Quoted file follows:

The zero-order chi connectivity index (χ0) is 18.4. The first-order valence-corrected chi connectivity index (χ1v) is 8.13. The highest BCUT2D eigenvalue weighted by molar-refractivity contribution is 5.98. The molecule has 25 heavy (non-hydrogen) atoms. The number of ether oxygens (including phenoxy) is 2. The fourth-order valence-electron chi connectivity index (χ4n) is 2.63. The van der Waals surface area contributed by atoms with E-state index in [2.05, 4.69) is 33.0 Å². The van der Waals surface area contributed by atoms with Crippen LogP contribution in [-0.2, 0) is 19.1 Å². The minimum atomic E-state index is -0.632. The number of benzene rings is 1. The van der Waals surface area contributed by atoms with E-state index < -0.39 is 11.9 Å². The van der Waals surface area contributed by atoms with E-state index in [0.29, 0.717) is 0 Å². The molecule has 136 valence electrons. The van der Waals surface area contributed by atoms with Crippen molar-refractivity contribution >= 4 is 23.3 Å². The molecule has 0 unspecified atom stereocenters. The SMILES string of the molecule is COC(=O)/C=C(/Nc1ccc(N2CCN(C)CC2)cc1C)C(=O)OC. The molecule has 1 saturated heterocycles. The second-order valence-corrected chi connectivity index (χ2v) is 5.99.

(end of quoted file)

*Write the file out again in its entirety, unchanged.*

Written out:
The zero-order chi connectivity index (χ0) is 18.4. The first-order valence-corrected chi connectivity index (χ1v) is 8.13. The highest BCUT2D eigenvalue weighted by molar-refractivity contribution is 5.98. The molecule has 25 heavy (non-hydrogen) atoms. The number of ether oxygens (including phenoxy) is 2. The fourth-order valence-electron chi connectivity index (χ4n) is 2.63. The van der Waals surface area contributed by atoms with E-state index in [2.05, 4.69) is 33.0 Å². The van der Waals surface area contributed by atoms with Crippen LogP contribution in [-0.2, 0) is 19.1 Å². The minimum atomic E-state index is -0.632. The number of benzene rings is 1. The van der Waals surface area contributed by atoms with E-state index < -0.39 is 11.9 Å². The van der Waals surface area contributed by atoms with E-state index in [0.29, 0.717) is 0 Å². The molecule has 136 valence electrons. The van der Waals surface area contributed by atoms with Crippen molar-refractivity contribution >= 4 is 23.3 Å². The molecule has 0 unspecified atom stereocenters. The SMILES string of the molecule is COC(=O)/C=C(/Nc1ccc(N2CCN(C)CC2)cc1C)C(=O)OC. The molecule has 1 saturated heterocycles. The second-order valence-corrected chi connectivity index (χ2v) is 5.99.